Page 2115 - Week 07 - Thursday, 16 May 2013

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second-last weekend in October each four years. But there are equally important accountability mechanisms that fill a space that the Assembly and elections simply cannot cover—these are freedom of information laws, integrity agencies and judicial review. Each of these plays a vital role in ensuring that the government exercises the power given to it on trust by the people it represents in a responsible and lawful way. Each of these will be the subject of reforming legislation presented by the Greens during the term of this Assembly.

Today I present the Administrative Decisions (Judicial Review) Amendment Bill 2013. This is the first of the three governance and integrity reforms that the Greens committed to deliver in the lead-up to the election. They are committed to in the parliamentary agreement for the Eighth Assembly. The bill I am presenting today has been refined from the exposure draft that I tabled in this place earlier in the year. Overall, submissions received were positive and provided very useful feedback that has been incorporated into this bill. The underlying intention of the bill is to improve the quality of administrative decision and ensure that government decisions are not above the law. The change will protect the public interest in all manner of areas, be that environmental, planning, economic or social outcomes such as the protection of vulnerable groups in the community such as children or people with a disability. It will remove the need to plaintiff shop to find particular individuals willing to take the risk and put themselves through the personal effort of litigation to protect important public interests. The classic enunciation of the principle is the often quoted statement by Lord Diplock when he said:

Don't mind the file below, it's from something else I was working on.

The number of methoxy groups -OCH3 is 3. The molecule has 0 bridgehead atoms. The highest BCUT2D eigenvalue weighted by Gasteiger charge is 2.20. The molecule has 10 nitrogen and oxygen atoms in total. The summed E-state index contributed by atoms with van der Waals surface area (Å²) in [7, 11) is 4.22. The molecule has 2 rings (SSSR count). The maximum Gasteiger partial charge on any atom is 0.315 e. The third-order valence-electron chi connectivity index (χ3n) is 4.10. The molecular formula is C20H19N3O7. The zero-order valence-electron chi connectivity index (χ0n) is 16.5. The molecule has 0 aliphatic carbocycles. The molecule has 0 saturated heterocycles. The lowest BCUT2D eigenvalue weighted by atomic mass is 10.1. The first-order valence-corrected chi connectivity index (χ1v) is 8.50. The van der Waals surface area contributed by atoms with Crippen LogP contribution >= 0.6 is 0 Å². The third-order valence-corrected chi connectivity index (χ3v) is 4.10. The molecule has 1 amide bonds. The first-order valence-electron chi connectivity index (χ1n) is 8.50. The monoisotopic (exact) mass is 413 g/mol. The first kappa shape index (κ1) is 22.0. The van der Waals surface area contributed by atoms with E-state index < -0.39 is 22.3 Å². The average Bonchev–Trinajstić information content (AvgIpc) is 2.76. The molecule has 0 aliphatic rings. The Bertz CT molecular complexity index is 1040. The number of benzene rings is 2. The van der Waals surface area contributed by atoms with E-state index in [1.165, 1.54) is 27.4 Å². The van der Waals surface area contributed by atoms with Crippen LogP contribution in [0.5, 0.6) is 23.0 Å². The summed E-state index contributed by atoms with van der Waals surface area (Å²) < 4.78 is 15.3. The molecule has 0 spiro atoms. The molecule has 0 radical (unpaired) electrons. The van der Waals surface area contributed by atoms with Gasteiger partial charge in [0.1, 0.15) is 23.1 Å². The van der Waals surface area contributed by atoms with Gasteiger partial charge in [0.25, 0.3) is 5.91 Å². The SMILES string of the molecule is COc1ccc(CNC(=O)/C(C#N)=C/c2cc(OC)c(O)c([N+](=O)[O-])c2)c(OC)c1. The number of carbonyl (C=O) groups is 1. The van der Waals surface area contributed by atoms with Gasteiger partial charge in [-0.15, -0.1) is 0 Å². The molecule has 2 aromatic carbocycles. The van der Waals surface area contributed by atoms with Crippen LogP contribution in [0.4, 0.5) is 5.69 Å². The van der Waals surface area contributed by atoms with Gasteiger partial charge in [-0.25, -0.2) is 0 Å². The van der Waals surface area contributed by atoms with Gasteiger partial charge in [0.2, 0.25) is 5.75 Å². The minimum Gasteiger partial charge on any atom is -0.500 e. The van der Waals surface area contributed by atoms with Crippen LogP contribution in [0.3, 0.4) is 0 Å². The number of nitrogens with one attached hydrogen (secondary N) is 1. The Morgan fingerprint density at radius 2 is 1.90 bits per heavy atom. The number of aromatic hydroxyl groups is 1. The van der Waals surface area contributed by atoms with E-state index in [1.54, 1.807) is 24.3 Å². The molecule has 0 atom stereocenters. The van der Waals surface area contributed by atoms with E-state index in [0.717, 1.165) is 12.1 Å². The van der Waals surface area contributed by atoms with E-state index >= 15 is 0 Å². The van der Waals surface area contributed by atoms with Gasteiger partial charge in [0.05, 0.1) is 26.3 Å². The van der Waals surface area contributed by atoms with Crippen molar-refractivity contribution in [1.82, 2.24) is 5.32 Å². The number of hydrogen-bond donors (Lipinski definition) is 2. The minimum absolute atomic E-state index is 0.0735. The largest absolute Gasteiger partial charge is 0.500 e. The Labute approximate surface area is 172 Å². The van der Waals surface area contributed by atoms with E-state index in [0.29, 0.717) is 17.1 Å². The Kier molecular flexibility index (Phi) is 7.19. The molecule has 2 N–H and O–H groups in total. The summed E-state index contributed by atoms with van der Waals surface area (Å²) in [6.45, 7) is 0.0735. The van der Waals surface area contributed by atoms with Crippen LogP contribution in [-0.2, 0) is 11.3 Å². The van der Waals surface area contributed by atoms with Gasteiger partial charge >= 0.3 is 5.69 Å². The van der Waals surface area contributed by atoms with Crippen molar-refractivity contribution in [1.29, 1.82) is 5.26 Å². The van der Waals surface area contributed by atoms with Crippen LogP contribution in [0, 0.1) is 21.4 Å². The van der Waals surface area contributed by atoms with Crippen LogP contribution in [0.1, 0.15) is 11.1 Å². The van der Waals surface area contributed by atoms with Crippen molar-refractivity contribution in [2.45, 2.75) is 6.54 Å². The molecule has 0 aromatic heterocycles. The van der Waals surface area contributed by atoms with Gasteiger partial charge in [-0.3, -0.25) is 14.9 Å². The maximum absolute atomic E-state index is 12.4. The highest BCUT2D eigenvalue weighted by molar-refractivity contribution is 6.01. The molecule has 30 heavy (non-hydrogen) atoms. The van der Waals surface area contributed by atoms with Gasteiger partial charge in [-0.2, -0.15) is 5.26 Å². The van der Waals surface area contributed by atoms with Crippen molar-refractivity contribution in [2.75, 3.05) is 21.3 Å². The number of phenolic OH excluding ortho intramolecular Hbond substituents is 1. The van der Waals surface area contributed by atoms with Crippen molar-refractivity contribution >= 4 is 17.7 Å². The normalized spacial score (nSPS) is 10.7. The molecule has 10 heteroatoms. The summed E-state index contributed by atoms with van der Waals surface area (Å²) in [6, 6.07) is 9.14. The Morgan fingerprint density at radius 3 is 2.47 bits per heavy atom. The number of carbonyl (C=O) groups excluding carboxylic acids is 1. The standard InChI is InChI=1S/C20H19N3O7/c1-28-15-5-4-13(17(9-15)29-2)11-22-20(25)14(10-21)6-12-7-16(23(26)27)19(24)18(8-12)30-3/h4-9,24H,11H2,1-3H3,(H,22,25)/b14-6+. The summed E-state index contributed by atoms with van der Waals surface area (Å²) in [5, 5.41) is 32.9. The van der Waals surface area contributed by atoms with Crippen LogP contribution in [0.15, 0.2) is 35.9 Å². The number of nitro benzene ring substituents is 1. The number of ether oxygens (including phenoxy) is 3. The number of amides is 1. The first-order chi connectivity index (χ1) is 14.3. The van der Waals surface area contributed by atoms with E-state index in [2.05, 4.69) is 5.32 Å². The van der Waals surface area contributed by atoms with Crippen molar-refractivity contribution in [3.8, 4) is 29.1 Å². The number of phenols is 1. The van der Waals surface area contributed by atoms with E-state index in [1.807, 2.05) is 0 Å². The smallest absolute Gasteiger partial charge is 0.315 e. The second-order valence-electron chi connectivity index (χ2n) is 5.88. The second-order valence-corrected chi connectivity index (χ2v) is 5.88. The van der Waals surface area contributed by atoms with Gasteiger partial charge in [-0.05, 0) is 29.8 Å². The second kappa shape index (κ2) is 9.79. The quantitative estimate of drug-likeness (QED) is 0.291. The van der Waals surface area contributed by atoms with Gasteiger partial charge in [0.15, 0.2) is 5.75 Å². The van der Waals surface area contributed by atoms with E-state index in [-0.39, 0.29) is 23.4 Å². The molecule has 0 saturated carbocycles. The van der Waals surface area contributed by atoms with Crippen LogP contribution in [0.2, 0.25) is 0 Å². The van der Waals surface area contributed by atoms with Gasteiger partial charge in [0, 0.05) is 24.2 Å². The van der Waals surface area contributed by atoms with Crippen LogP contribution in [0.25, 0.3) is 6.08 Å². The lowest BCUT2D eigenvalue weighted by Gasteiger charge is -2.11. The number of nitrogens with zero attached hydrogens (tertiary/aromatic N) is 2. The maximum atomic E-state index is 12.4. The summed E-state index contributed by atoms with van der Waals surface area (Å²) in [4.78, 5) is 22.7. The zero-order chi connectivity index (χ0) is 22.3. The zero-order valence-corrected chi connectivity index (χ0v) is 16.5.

It would, in my view, be a grave lacuna in our system of public law if a pressure group, like the federation, or even a single public spirited taxpayer, were prevented by outdated technical rules of locus standi from bringing the matter to the attention of the court to vindicate the rule of law and get the unlawful conduct stopped.

Integrity agencies and freedom of information laws help to ensure that the public are aware of what the government is doing and how it is exercising its responsibilities. Judicial review ensures that it acts according to the laws passed by this place.

Since the US case Marbury v Madison, US courts have had the role of supervising the excesses of the executive. In the UK, courts of equity have had a historical interest in the remedying of public wrongs. In Australia we are very fortunate to have drawn from these doctrines in our constitutionally entrenched system of judicial review by an independent judiciary. We can be confident that should any given decision made by a member of the executive come before a court it will be the subject of a thorough, unbiased and open analysis.

The principle behind this is commonly known as the rule of law. No-one is above the law and everything is subject to the law. However, our existing legislation that governs judicial review does not give full effect to this most well-accepted principle. As observed in the legal text, Douglas and Jones’s Administrative Law, when it comes to the issue of standing, “lawfulness is not a good which trumps all others”.

Public accountability for decisions should not be subservient to political expediency and it should not be the case that we have a law that can work against the enforcement

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